Florida’s two U.S. senators were caught off guard by National Security Advisor John Bolton leaving the Trump administration on Wednesday.
While President Donald Trump insisted Bolton had been fired, the former UN ambassador disputed that and claimed to have resigned. Regardless what happened, the two Republicans representing Florida in the Senate worked closely with Bolton.
Insisting “he did not see it" coming, U.S. Sen. Rick Scott, R-Fla., told the Tampa Bay Times that he had been scheduled to meet with Bolton on Wednesday afternoon to discuss Venezuela.
“I have a good relationship with Bolton,” Scott told the Tampa Bay Times, adding that he hoped whoever Trump replaced him with continued to oppose the Maduro regime in Venezuela.
U.S. Sen. Marco Rubio, R-Fla., also talked to the Tampa Bay Times, telling them Bolton “did a good job” and saying “we worked very well with him.”
Rubio praised Bolton when Trump nominated him for the job back in March 2018.
“I know John Bolton well and believe he is an excellent choice who will do a great job as National Security Advisor,” Rubio said at the time.
Over in the U.S. House, U.S. Rep. Michael Waltz, R-Fla., praised Bolton on Tuesday.
“John Bolton has been a dedicated servant leader,” said Waltz who worked in the Pentagon and is the first Green Beret to serve in Congress. “Each time duty has called, he’s answered and I’m grateful for his service. I hope President Trump selects a National Security Advisor who understands that when America doesn’t lead, bad things happen – but when we lead with strength, our country and the world is a safer place.”
Bolton has been active in Florida politics during recent election cycles, including backing Rubio for a second term in 2016.
"Marco Rubio understands foreign policy and he is a critical voice to have in the U.S. Senate during these precarious times at home and abroad,” said Bolton when he endorsed Rubio three years ago. “Marco is a champion for strengthening our military and advancing our international interests, which is why I endorse him and the John Bolton PAC has donated the maximum amount of $10,000 to his campaign for the U.S. Senate.
Bolton also backed then U.S. Rep. Ron DeSantis, R-Fla., when he was running for a third term in Congress in 2016. DeSantis was elected governor last year.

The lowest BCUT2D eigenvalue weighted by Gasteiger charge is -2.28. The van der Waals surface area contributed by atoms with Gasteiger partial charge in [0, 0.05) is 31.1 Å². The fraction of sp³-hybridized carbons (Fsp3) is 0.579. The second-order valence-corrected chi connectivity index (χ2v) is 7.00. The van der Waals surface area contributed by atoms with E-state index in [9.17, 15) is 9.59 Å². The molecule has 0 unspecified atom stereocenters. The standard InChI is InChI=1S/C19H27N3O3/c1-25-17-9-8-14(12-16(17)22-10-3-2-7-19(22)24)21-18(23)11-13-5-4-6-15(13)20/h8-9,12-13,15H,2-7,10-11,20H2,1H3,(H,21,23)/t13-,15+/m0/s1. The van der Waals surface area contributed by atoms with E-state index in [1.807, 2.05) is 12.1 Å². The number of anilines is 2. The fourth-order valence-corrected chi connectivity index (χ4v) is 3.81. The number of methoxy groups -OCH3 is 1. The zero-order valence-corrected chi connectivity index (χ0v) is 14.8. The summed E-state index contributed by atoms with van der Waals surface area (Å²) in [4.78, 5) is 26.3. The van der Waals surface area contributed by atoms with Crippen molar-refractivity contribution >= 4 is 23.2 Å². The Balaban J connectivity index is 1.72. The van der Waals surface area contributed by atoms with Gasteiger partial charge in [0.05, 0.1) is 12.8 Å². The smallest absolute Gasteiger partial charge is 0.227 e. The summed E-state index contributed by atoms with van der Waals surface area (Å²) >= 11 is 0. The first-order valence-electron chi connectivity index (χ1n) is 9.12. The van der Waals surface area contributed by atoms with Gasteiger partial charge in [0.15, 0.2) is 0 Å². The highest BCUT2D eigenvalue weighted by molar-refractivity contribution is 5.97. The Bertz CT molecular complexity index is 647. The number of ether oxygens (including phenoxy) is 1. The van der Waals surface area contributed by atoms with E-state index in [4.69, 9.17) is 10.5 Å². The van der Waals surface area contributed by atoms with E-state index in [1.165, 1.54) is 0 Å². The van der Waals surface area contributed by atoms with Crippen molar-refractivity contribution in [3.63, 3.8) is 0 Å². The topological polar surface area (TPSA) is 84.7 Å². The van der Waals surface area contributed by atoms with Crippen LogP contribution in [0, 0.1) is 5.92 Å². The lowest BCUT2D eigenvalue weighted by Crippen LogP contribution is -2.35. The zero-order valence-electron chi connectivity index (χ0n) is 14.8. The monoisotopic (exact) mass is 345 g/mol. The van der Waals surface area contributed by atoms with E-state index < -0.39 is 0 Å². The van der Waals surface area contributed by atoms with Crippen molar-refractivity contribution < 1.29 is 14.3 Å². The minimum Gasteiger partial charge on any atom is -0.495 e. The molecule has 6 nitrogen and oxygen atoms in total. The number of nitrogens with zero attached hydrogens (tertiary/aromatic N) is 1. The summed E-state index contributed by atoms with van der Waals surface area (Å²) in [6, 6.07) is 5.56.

The subject of presidential buzz back in 2012 and this election cycle before deciding not to run both times, Bolton has active backing other Republicans in the Sunshine State. Calling U.S. Rep. Ileana Ros-Lehtinen, the former chairwoman of the House Foreign Affairs Committee and now in charge of the House Middle East and North Africa Subcommittee, a leader on foreign policy, Bolton supporter her before she retired from Congress last year. Bolton has also thrown his support to other Florida Republicans including U.S. Rep. Mario Diaz-Balart and former U.S. Reps. Steve Southerland and Carlos Curbelo.
Bolton, whom former President George W. Bush appointed as ambassador to the United Nations for 16 months -- despite never winning confirmation in the U.S. Senate -- had raised the possibility that he would be open to a presidential campaign to highlight foreign-policy issues in 2012 and 2016 but he stayed out both times. On most issues, Bolton, who identifies himself as influenced by the likes of former President Ronald Reagan and former GOP presidential candidate Barry Goldwater is a reliable conservative but he does break left on some issues, including backing same-sex marriage.
While well-respected by Beltway Republicans, Bolton has never held elective office, though he did serve in the Justice and State departments under Reagan and George H.W. Bush, eventually rising to serve as assistant secretary of state for International Organization Affairs. He served as under-secretary for Arms Control and International Security in George W. Bush’s first term, before being named to the U.N. post.